From urban decay to economic revival, the City of New York has changed dramatically over the past forty years. Over that same period of time, New Yorkers gained an increasing ability to tell their stories through advances in video technology. Today, we take for granted a nearly universal ability to create and distribute videos all over the world, instantaneously. From 1961 to 1996, publicly owned WNYC-TV on Channel 31 fulfilled this role for average New Yorkers by enabling them to share their stories and discuss issues facing them in their daily lives. Although at first the channel served as a portal for municipal functions like mayoral addresses, WNYC slowly began to focus more on civic affairs and creating original and informative programming that reflected the various communities of the city. Now, staff at the Municipal Archives have begun digitizing video tapes from our WNYC-TV collection, spanning from 1982-1996. Our goal is to preserve as much of this material as possible, while also making it easy and convenient for people to watch.
Following financial and political crises in the 1970s, WNYC-TV secured a large amount of new funding and independence from City Hall in the 1980s. This revival was marked by a wealth of new, original series like Heart of the City, Neighborhood Voices and New York Hotline, as well as specials that showcased important events or guests in New York, like Nelson Mandela. These panel talk shows and cultural magazines focused on difficult issues the City faced in the 1980s and1990s, like homelessness, the AIDS epidemic and race relations. They also featured thriving but overlooked communities in New York, like the Nuyorican Poet’s Café or the Coop Theater in Brooklyn.
The WNYC-TV collection at the Municipal Archives is composed mainly of three video tape cassette formats: ¾” U-matic, Betacam and VHS. While VHS might be familiar to all but the youngest of us, the other two formats are less widely known. ¾” U-matic was the first video cassette format. Sony widely released the ¾” U-matic system in 1971, originally designed for home use. The cost ended up being far too high for amateur consumers, but the system caught on in professional organizations, like WNYC TV, that had the funds to make the initial investment. Sony improved the ¾” U-matic design and in 1982 released Betacam, the format that makes up the bulk of the WNYC-TV video tape collection.
Unlike paper, photo, or film documents, which potentially can last for hundreds of years if taken care of properly, magnetic tape of all types typically don’t last more than 30 years without at least some significant quality loss. There is window closing at archives around the world to digitize their tape collections before it’s too late. The Municipal Archives is joining the effort at just the right time. In 30 more years, the only working tapes will be like Edison light bulbs today. They might play, but you’ll be lucky if you get any meaningful image off of the tape.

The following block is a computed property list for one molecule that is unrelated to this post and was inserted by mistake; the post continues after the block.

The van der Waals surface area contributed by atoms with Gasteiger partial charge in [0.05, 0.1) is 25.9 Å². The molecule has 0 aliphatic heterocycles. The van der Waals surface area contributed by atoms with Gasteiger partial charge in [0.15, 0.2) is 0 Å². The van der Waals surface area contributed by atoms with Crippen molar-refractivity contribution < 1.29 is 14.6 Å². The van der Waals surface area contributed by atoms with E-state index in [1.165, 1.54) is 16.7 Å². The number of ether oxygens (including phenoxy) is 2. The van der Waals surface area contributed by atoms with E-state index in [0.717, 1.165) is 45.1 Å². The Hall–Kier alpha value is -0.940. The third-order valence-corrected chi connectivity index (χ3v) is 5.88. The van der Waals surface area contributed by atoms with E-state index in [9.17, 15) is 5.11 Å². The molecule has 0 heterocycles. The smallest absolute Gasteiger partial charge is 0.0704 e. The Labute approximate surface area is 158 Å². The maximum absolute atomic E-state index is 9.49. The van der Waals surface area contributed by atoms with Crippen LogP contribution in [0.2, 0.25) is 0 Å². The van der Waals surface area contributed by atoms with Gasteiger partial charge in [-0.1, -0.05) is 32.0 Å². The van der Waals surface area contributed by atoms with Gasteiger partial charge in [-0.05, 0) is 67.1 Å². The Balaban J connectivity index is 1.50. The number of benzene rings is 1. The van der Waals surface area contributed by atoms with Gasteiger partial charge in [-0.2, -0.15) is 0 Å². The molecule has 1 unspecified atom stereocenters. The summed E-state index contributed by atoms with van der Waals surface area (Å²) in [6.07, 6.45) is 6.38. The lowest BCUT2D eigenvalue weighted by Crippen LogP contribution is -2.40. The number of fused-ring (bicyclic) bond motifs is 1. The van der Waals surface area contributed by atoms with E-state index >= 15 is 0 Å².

Thus far, the Municipal Archives has digitized nearly 200 tapes and counting, currently focusing on the oldest and most endangered tapes so we can get to them before they’re lost. What endangers a tape and why are tapes so much shorter-lived than most recording formats? The short answer is that video tape is essentially a ribbon of tape with a glue and metallic powder mix pressed onto it. Every time that glue gets too warm or too damp from humidity in the air, it starts to degrade and loses its ability to stick, resulting in something called ‘sticky shed syndrome.’ The top layer of the tape will literally turn into a gummy sludge and flake off, destroying the recorded video. If it survives intact long enough, every tape will go through this process.
The longer answer is that there are actually many ways that a video tape can cease functioning before sticky-shed syndrome sets in. On video tape, analog video signals are recorded as a repeating wave form by aligning magnetic particles in the glue-metal powder mix with a spinning magnetic head. When a tape is played back, it gets pulled out of the cassette by a series of rollers and pins and gets wrapped around the video head while it spins. This can place a significant amount of physical strain on the tape, potentially damaging it every time it’s played back, much like a vinyl record is damaged by its needle. Unlike a vinyl record, though, video tape was never, and has never been seen, as a high-fidelity format. And the level of enthusiasm for video tape systems has never been enough to warrant continued production of new machines after the 1990s. This means that production of specialized parts needed to repair playback machines ceased decades ago. Preserving analog video isn’t just about preserving the tapes, but also maintaining the machines.
In a future blog post, we will give you a tour of the A/V Digitization Lab, show you all of the tools we use to stabilize our video tapes and go more in depth as to how we turn a wave signal found on a tape into a video file on a computer drive.
Voice of the City: The Rise and Fall of WNYC-TV, MJ Robinson, UMI Dissertation Services